Author: Joshua Mabilia
NoFollow attribute came into being to prevent spammers from gaining undue advantage arising out by posting backlinks in discussion forums, blogs, etc. In other words, a nofollow attribute is a necessity to overcome the problem of comment-spamming.
In this article we will attempt to understand the rationale behind nofollow attribute, coming as it did after lot of confabulations.
Importance of Being Seen
In just under a decade, world wide web has emerged as a great medium for publicity. Many websites that debuted in early stages have shot into fame in no time, and for some success has been phenomenal. As the rush to create web-presence picked up, the need to be widely linked also grew manifold.
Eminence and usability of websites depend to a large extent on incoming links. Google is known to stress on incoming links as an important parameter. This meant that both quantity and quality of incoming links play crucial roles in the eye of Google.
Since high quality backlinks are difficult to come by – especially for a new website – webmasters look for ways to augment this handicap, often at disadvantage to others.
Field-day for Spammers
Public forums became the first victim of link spamming. While discussion forums have their own way to deal with the problem, blogs lack that since they are mainly one-person efforts, which is understandable because blogs are mostly referred to as personal commentaries.
Spamming with unwarranted comments by those whose sole purpose is to seek high search rankings by posting backlinks to their sites became a real hazard. Bloggers had to face the brunt of this onslaught. Often, indiscriminate spamming deters those who are willing to offer genuine comments.
Since indexing and tracking tools, such as Google’s, tend to consider backlinks as expressions of support, it therefore follows that to nip the problem of link spamming in the bud, the solution has to originate in situ, that is the place where the link exists. NoFollow attribute is born out of this necessity.
Apart from nofollow attribute, there are other suggestions. Some prefer another attribute (for example, inserting rel=”vote-against” within tag), while others take alternate steps, such as creating captchas, requiring comment makers to register, pre-moderation of comments and so on. A good write-up is available here [http://www.threadwatch.org/node/803].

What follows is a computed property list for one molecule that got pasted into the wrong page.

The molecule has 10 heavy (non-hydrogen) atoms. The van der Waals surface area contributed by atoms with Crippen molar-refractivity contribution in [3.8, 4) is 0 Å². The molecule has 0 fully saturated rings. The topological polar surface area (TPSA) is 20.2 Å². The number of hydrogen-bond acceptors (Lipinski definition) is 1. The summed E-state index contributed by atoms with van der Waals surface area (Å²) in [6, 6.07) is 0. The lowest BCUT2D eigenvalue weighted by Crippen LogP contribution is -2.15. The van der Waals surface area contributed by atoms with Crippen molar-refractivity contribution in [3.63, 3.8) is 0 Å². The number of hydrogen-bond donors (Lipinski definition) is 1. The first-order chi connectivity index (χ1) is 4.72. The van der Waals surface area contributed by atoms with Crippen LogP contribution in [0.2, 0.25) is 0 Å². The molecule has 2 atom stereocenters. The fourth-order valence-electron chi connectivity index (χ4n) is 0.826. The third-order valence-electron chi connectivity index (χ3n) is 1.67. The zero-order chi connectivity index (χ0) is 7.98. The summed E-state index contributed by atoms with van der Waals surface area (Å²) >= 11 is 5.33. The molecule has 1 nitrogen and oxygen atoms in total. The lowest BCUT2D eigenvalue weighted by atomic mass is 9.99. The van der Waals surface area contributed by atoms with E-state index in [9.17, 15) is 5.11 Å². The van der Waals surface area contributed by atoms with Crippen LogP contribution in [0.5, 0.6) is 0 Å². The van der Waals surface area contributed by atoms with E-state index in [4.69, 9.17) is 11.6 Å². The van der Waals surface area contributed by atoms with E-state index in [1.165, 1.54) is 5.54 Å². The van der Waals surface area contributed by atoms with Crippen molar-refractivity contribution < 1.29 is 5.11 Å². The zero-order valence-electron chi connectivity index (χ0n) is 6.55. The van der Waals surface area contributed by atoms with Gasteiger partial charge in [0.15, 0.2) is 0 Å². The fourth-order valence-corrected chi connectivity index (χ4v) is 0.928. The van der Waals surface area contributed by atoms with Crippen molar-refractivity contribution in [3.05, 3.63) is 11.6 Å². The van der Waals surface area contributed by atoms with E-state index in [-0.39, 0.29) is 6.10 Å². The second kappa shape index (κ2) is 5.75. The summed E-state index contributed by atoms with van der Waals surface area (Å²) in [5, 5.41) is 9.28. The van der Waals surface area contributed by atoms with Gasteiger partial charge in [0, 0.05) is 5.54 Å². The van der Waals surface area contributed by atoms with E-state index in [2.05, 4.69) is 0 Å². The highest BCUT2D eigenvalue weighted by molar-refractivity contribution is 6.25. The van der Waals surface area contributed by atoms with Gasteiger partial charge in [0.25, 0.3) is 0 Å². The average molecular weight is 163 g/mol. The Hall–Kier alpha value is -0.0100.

NoFollow attribute is one that has to be placed within an anchor tag. Example : click here. When NoFollow attribute is inserted, it signals search engines to the effect that the outgoing link does not have approval for having appeared in the webpage.
NoFollow attribute is an indicator of undesirability of a hyperlink in the webpage in which it appears.
How NoFollow Attribute Helps?
Let us have it directly from Google [http://googleblog.blogspot.com/2005/01/preventing-comment-spam.html]:
“From now on, when Google sees the nofollow attribute (rel=”nofollow”) on hyperlinks, those links won’t get any credit when we rank websites in our search results. This isn’t a negative vote for the site where the comment was posted; it’s just a way to make sure that spammers get no benefit from abusing public areas like blog comments, trackbacks, and referrer lists.”
In other words, Google proposes to deny any benefit accruing from a hyperlink that contains nofollow attribute.
Will NoFollow Attribute Stop Spam?
Increasingly it is felt that simply including nofollow attribute will not be able to arrest content-spamming. In fact, many blog software automatically include nofollow attribute in comment backlinks. Still spams are rampant.
One reason could be that content spammers make use of automated programs that dole out thousands of comments at the click of mouse targeted at vast multitude of blogs.
The second reason may be that spammers feel some links might just be clicked on and convert into sales. For them it is worth taking chance. Also, who knows some blogs may still be unaware of nofollow attribute!